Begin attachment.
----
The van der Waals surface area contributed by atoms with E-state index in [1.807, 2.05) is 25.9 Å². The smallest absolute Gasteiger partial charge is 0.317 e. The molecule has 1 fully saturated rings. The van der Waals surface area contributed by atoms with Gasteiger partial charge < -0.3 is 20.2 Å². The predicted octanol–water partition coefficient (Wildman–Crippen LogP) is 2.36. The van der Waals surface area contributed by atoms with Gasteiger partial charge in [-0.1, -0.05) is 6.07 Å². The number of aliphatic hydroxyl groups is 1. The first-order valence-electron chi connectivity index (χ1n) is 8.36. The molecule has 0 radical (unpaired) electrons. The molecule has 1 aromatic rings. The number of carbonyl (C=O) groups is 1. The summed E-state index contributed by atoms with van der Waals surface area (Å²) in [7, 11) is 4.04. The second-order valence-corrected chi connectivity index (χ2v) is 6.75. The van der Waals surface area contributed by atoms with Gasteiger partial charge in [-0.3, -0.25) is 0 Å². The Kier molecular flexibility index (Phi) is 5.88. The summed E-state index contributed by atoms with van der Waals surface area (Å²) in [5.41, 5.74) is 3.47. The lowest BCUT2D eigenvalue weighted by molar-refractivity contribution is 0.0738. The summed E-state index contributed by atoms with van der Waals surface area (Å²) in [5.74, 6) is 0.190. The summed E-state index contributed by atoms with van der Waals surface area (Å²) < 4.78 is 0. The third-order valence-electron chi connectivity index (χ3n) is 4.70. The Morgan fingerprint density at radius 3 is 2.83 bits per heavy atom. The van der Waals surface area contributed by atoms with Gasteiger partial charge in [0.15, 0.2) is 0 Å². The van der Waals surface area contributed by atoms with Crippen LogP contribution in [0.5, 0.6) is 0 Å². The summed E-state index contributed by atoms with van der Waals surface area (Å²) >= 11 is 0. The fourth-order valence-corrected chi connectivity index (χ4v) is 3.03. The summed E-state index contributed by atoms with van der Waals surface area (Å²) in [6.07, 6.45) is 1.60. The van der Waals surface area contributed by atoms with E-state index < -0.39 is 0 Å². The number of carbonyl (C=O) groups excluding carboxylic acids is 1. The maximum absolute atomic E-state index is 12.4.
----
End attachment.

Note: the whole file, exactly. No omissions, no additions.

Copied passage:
The van der Waals surface area contributed by atoms with E-state index in [1.807, 2.05) is 25.9 Å². The smallest absolute Gasteiger partial charge is 0.317 e. The molecule has 1 fully saturated rings. The van der Waals surface area contributed by atoms with Gasteiger partial charge < -0.3 is 20.2 Å². The predicted octanol–water partition coefficient (Wildman–Crippen LogP) is 2.36. The van der Waals surface area contributed by atoms with Gasteiger partial charge in [-0.1, -0.05) is 6.07 Å². The number of aliphatic hydroxyl groups is 1. The first-order valence-electron chi connectivity index (χ1n) is 8.36. The molecule has 0 radical (unpaired) electrons. The molecule has 1 aromatic rings. The number of carbonyl (C=O) groups is 1. The summed E-state index contributed by atoms with van der Waals surface area (Å²) in [7, 11) is 4.04. The second-order valence-corrected chi connectivity index (χ2v) is 6.75. The van der Waals surface area contributed by atoms with Gasteiger partial charge in [-0.3, -0.25) is 0 Å². The Kier molecular flexibility index (Phi) is 5.88. The summed E-state index contributed by atoms with van der Waals surface area (Å²) in [5.41, 5.74) is 3.47. The lowest BCUT2D eigenvalue weighted by molar-refractivity contribution is 0.0738. The summed E-state index contributed by atoms with van der Waals surface area (Å²) in [5.74, 6) is 0.190. The summed E-state index contributed by atoms with van der Waals surface area (Å²) < 4.78 is 0. The third-order valence-electron chi connectivity index (χ3n) is 4.70. The Morgan fingerprint density at radius 3 is 2.83 bits per heavy atom. The van der Waals surface area contributed by atoms with Gasteiger partial charge in [0.15, 0.2) is 0 Å². The van der Waals surface area contributed by atoms with Crippen LogP contribution in [0.5, 0.6) is 0 Å². The summed E-state index contributed by atoms with van der Waals surface area (Å²) >= 11 is 0. The fourth-order valence-corrected chi connectivity index (χ4v) is 3.03. The summed E-state index contributed by atoms with van der Waals surface area (Å²) in [6.07, 6.45) is 1.60. The van der Waals surface area contributed by atoms with E-state index < -0.39 is 0 Å². The number of carbonyl (C=O) groups excluding carboxylic acids is 1. The maximum absolute atomic E-state index is 12.4.